Digital cameras

  the hick 23:32 05 May 08
Locked

I have used a Canon PS 520 camera for couple of years now, with manual overide on the controls. Do all digitals have great depth of field at all apertures, I have trouble getting backgrounds out-of-focus, with the subject in-focus. Seems impossible, in fact. Never a problem with my old Spotmatic Pentax! Would a digital SLR be better in this respect?

  Stuartli 08:29 06 May 08

You need a digital camera with the ability to manually set the aperture - the more wide open the aperture (i.e. the smaller the F-stop number) the more narrow the depth of field.

However, digital cameras probably/almost certainly have a greater depth of field throughout the apertures due to the smaller sensors and shorter focal length lenses.

Incidentally I also have a 1.8 Ashai Pentax Spotmatic, one of the first to go on sale at the time I bought it in the mid 1960s...:-)

  Stuartli 08:31 06 May 08

Do note that depth of field and depth of focus, often confused, are not quite the same. See, for instance:

click here

  hssutton 08:39 06 May 08

Yes all the none "full frame" digital cameras suffer from "extended" DOF

click here

The answer to the second part of your question is yes.

DSLRs have a larger sensor than compacts, so will give shallower DOF, but if you want emulate the very shallow DOF of a 35mm camera you will need to buy such as the Canon 5D (a superb camera) cost approx £1300 but with £150 cashback from Canon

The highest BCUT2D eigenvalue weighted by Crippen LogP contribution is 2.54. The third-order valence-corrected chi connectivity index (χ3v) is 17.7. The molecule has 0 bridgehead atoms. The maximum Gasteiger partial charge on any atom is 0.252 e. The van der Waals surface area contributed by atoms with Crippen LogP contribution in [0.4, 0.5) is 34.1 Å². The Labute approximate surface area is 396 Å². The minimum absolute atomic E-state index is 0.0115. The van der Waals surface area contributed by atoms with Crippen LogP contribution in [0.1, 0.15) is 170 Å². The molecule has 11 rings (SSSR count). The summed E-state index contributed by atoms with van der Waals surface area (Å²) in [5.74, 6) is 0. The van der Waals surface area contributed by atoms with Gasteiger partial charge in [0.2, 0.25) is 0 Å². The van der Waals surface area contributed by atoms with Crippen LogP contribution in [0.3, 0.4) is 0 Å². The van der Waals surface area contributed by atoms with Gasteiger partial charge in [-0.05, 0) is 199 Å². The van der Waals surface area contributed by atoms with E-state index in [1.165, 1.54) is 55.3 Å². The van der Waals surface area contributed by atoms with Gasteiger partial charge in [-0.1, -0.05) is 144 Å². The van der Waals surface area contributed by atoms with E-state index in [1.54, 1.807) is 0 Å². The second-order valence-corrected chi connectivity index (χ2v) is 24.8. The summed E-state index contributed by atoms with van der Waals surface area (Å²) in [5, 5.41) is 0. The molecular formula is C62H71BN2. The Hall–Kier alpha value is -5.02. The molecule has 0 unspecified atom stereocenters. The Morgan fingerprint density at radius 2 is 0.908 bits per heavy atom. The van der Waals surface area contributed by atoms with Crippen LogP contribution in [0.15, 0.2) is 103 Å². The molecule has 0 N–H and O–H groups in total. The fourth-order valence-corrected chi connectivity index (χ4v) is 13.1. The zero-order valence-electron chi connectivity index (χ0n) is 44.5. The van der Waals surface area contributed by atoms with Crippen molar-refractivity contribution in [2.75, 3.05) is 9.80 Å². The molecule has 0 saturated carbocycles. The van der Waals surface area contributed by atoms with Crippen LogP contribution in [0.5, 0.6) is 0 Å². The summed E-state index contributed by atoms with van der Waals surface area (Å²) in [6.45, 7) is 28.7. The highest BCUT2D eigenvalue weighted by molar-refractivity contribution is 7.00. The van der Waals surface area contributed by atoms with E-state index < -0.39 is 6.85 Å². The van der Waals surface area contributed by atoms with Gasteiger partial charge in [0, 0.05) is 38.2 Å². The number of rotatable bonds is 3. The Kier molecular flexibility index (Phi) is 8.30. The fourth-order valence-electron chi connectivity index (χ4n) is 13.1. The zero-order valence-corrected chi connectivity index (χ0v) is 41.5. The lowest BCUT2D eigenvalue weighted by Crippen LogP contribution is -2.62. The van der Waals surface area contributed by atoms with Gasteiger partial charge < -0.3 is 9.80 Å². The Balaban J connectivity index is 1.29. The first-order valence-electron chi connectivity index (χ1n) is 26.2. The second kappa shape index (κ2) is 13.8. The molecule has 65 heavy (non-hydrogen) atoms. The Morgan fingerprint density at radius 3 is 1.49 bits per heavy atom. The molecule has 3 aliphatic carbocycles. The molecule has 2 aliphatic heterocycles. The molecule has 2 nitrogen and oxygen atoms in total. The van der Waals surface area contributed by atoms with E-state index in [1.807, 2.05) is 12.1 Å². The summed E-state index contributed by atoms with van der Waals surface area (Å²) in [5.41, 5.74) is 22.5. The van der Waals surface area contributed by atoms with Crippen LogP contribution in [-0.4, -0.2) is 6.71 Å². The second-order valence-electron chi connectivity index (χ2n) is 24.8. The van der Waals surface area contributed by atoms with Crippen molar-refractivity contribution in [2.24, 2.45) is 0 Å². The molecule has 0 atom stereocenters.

anchor 09:10 06 May 08

From the review below, I see that your camera has a "portrait" setting.

click here

This would be better for reducing the DOF; try it and see.

  ravingdave 10:27 06 May 08

Another option if you don't want to go down the digtial SLR route is to buy one of the current breed of 'super-zoom' digital cameras (for example Canon IS S5). These typically have zooms in the range of 10x to 18x, and if you take portraits with these on a telephoto setting it is possible to get the backgrounds out of focus (but you need to stand a good distance away from the subject, and will need good light).

  the hick 20:43 06 May 08

Thakyou for the replies. I have used it on manual, f2.6, and still have backgounds not as out-of-focus as I would like. Have to start saving for DSLR, but must be something lttle cheaper than Canon 5D, say £500-ish? Otherwise the Spotmatic-F still has a film in it, Fuji I think!

  anchor 15:13 07 May 08

Another way you might consider it to slightly blur the background, using something like Paint Shop Pro, with Gaussian blur. You select your main object with the lasso tool, then invert the selection.

To give you an idea of the effect, see an example I have just quickly made:

click here

Obviously, you can change the amount of background blur to whatever you want.

  the hick 06:29 14 Aug 08

Still have the PS 520! Noticed recently, seems to be unable to cope with areas of light next to dark - the lighter area seems to 'wash over' the darker area, on the viewing screen and in the recorded image. Do digital cameras deteriorate over time? I had not noticed this before.

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